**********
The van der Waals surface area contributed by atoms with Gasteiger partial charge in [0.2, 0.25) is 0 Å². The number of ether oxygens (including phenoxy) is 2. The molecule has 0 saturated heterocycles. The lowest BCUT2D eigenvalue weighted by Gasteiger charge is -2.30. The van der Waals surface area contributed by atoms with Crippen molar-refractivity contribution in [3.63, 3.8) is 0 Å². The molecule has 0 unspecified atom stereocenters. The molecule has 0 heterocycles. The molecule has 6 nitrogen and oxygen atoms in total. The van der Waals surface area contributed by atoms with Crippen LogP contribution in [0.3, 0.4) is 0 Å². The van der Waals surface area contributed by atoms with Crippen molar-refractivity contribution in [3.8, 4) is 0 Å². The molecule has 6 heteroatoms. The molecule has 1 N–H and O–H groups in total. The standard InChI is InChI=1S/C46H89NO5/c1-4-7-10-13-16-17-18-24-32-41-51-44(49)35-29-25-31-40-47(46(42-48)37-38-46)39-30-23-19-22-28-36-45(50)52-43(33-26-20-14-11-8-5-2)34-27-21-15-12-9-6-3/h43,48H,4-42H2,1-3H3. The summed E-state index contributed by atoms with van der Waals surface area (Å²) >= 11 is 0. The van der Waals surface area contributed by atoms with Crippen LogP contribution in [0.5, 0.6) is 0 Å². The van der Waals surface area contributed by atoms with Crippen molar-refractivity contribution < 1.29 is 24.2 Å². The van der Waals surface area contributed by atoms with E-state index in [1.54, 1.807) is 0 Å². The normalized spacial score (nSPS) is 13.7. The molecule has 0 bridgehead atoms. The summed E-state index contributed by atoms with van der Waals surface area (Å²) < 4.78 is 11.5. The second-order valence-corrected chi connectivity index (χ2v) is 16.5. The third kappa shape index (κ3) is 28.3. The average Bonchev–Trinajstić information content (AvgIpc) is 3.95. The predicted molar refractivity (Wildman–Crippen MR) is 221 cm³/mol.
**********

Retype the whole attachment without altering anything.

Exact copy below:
The van der Waals surface area contributed by atoms with Gasteiger partial charge in [0.2, 0.25) is 0 Å². The number of ether oxygens (including phenoxy) is 2. The molecule has 0 saturated heterocycles. The lowest BCUT2D eigenvalue weighted by Gasteiger charge is -2.30. The van der Waals surface area contributed by atoms with Crippen molar-refractivity contribution in [3.63, 3.8) is 0 Å². The molecule has 0 unspecified atom stereocenters. The molecule has 0 heterocycles. The molecule has 6 nitrogen and oxygen atoms in total. The van der Waals surface area contributed by atoms with Crippen LogP contribution in [0.3, 0.4) is 0 Å². The van der Waals surface area contributed by atoms with Crippen molar-refractivity contribution in [3.8, 4) is 0 Å². The molecule has 6 heteroatoms. The molecule has 1 N–H and O–H groups in total. The standard InChI is InChI=1S/C46H89NO5/c1-4-7-10-13-16-17-18-24-32-41-51-44(49)35-29-25-31-40-47(46(42-48)37-38-46)39-30-23-19-22-28-36-45(50)52-43(33-26-20-14-11-8-5-2)34-27-21-15-12-9-6-3/h43,48H,4-42H2,1-3H3. The summed E-state index contributed by atoms with van der Waals surface area (Å²) >= 11 is 0. The van der Waals surface area contributed by atoms with Crippen LogP contribution in [0.5, 0.6) is 0 Å². The van der Waals surface area contributed by atoms with Crippen molar-refractivity contribution < 1.29 is 24.2 Å². The van der Waals surface area contributed by atoms with E-state index in [1.54, 1.807) is 0 Å². The normalized spacial score (nSPS) is 13.7. The molecule has 0 bridgehead atoms. The summed E-state index contributed by atoms with van der Waals surface area (Å²) < 4.78 is 11.5. The second-order valence-corrected chi connectivity index (χ2v) is 16.5. The third kappa shape index (κ3) is 28.3. The average Bonchev–Trinajstić information content (AvgIpc) is 3.95. The predicted molar refractivity (Wildman–Crippen MR) is 221 cm³/mol.